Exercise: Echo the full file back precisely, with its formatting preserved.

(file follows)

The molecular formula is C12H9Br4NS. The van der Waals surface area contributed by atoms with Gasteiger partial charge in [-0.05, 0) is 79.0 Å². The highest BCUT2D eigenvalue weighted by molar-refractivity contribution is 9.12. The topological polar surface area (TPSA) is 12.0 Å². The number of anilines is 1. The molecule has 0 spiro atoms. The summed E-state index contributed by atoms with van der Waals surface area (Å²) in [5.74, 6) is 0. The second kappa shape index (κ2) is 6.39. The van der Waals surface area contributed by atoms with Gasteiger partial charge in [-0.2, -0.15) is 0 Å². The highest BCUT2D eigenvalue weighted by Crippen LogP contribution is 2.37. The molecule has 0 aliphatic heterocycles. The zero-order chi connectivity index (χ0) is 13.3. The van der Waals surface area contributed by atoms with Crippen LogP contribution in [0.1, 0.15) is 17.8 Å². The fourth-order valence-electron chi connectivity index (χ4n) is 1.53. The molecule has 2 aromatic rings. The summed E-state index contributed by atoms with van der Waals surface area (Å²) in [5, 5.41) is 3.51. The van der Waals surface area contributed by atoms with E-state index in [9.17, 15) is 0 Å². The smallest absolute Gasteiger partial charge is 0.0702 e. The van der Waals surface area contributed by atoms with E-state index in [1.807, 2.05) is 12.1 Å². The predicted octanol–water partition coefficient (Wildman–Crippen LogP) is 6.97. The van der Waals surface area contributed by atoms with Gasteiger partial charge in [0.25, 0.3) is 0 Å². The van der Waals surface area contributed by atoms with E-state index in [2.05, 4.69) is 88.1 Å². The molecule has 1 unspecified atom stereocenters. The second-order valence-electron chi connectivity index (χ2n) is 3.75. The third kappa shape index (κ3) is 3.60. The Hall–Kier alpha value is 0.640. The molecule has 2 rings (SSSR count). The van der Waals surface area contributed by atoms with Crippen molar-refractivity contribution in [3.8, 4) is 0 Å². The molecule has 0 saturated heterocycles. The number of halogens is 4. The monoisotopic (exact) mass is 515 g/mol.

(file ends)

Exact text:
The molecular formula is C12H9Br4NS. The van der Waals surface area contributed by atoms with Gasteiger partial charge in [-0.05, 0) is 79.0 Å². The highest BCUT2D eigenvalue weighted by molar-refractivity contribution is 9.12. The topological polar surface area (TPSA) is 12.0 Å². The number of anilines is 1. The molecule has 0 spiro atoms. The summed E-state index contributed by atoms with van der Waals surface area (Å²) in [5.74, 6) is 0. The second kappa shape index (κ2) is 6.39. The van der Waals surface area contributed by atoms with Gasteiger partial charge in [-0.2, -0.15) is 0 Å². The highest BCUT2D eigenvalue weighted by Crippen LogP contribution is 2.37. The molecule has 0 aliphatic heterocycles. The zero-order chi connectivity index (χ0) is 13.3. The van der Waals surface area contributed by atoms with Crippen LogP contribution in [0.1, 0.15) is 17.8 Å². The fourth-order valence-electron chi connectivity index (χ4n) is 1.53. The molecule has 2 aromatic rings. The summed E-state index contributed by atoms with van der Waals surface area (Å²) in [5, 5.41) is 3.51. The van der Waals surface area contributed by atoms with E-state index in [9.17, 15) is 0 Å². The smallest absolute Gasteiger partial charge is 0.0702 e. The van der Waals surface area contributed by atoms with E-state index in [1.807, 2.05) is 12.1 Å². The predicted octanol–water partition coefficient (Wildman–Crippen LogP) is 6.97. The van der Waals surface area contributed by atoms with Gasteiger partial charge in [0.25, 0.3) is 0 Å². The van der Waals surface area contributed by atoms with E-state index in [2.05, 4.69) is 88.1 Å². The molecule has 1 unspecified atom stereocenters. The second-order valence-electron chi connectivity index (χ2n) is 3.75. The third kappa shape index (κ3) is 3.60. The Hall–Kier alpha value is 0.640. The molecule has 2 rings (SSSR count). The van der Waals surface area contributed by atoms with Crippen molar-refractivity contribution in [3.8, 4) is 0 Å². The molecule has 0 saturated heterocycles. The number of halogens is 4. The monoisotopic (exact) mass is 515 g/mol.